Use compute to create a new variable or calculate values for a previously defined variable. The general form of this command is as follows:
compute <variable name> = <instructions>.
The command is comprised of the command word compute, a variable name for a variable that’s already been defined or an entirely new variable name, an equals sign, and instructions telling SPSS what you want computed.
The instructions can be comprised of many types of expressions, including adding, subtracting, multiplying, and dividing, among others. The operations can be performed on variables and/or numbers. Here are some examples:
compute once = 1.
compute onevar = another.
compute whole = part1 + part2 + part3.
compute model = 0.342 * (educ + age) /10.
Compute is executed for every case (observation). SPSS assigns the variable in your compute expression to take on the value of the expression on the right side of the “=“ sign. If the variable is not already one of the variables in the SPSS data file you have opened, SPSS will add it to the variables in memory (it is not at this time added to the data file on the desktop). If the variable to the left of the “=“ sign already exists, SPSS will discard the old value and replace it with the new value calculated by the compute command.
NOTE: if any variable on the right side of the “=“ sign, contains a missing value for a given observation, then the value of the variable in the compute command will be assigned to missing. For example, in the command,
compute yearborn = syear - age.
the variable yearborn is set to missing if syear or age has a missing value.
The crosstabs command is used to construct a “cross-classification” table. This is a breakdown of the frequencies of one variable for each category of another. The simple format of this command is:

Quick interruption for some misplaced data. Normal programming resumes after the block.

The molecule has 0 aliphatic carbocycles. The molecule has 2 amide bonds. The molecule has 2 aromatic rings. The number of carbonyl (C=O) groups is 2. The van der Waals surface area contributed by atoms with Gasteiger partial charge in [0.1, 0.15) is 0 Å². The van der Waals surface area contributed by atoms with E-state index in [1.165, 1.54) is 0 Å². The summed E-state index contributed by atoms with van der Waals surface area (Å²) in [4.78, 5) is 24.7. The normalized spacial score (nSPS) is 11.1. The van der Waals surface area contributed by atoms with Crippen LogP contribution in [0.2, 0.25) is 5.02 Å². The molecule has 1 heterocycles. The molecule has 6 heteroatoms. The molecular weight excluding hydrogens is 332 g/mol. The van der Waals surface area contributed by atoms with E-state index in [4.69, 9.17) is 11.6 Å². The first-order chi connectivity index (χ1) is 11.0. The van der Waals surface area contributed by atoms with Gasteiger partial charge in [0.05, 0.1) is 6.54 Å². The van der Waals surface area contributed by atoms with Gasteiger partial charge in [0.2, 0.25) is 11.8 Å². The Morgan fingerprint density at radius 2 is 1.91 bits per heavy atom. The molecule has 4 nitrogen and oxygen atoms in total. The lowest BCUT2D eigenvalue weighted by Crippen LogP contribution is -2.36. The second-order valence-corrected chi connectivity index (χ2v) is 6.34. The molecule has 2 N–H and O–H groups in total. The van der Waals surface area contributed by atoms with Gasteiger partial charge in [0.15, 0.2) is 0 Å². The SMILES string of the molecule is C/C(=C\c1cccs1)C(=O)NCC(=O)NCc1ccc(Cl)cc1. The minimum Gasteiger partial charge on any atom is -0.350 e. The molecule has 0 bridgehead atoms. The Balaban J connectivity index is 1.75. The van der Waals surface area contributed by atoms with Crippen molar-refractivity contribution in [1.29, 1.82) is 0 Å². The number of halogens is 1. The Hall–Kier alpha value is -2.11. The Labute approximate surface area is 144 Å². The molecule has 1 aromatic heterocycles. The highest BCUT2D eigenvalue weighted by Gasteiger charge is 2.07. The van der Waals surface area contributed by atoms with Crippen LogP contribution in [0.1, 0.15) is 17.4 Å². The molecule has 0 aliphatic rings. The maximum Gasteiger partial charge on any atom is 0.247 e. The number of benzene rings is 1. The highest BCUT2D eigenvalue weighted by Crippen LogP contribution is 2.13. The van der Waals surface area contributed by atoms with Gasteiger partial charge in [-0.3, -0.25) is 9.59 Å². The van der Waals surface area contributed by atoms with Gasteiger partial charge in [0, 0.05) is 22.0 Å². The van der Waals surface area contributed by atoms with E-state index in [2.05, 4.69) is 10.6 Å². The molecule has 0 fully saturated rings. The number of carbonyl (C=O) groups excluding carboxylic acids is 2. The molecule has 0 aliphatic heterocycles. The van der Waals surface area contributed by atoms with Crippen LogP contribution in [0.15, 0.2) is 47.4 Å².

crosstabs tables = dependent by independent.
This command will produce a table with the number of rows equal to the number of valid categories of the dependent variable and the number of columns equal to the number of valid categories of the independent variable. The “/cells” option can be added to the crosstabs command to instruct SPSS to include a breakdown of percentages in the table. The “I” preceding the option informs SPSS that what comes next is an option on the crosstabs command.
crosstabs tables = dependent by independent /cells = count column.
will produce a crosstab including frequencies and column percentages. NOTE: As long as the dependent variable is the row variable, you will wish to look at column percentages. By default, crosstabs displays cell counts if there is no “cells” option specified.
Another option that we will use with crosstabs is the “/statistics” option. In this class we will look at three statistics:
1) Chi Square – the measure of statistical significance for bivariate relationships.
2) Lambda – a measure of strength for bivariate relationships with categorical (i.e., nominal) variables.
3) Gamma – a measure of strength for bivariate relationships with ordinal variables.
The frequencies command counts the number of times each value occurs for a variable. The command takes the form of the word “frequencies” followed by “variables = “ to tell SPSS that what comes next is a list of the variables for which you want frequencies. Finally, you type a list of variables.
frequencies variables = age sex race sibs.
will tell SPSS to generate frequency tables for the variables “age”, “sex”, “race”, and “sibs”. In addition to the basic frequencies command, options can be added to tell SPSS to output other information, such as “barchart” to create a bar chart of the frequency distribution, or “statistics” to tell SPSS to output standard statistics on the variable. A frequencies command with these options might look like this:
frequencies variables = relig /barchart.
The “I” preceding the option informs SPSS that what comes next is an option on the frequencies command.
By using the missing values command, you can tell SPSS what values of a variable represent missing information. The command:
missing values bday (97, 98, 99).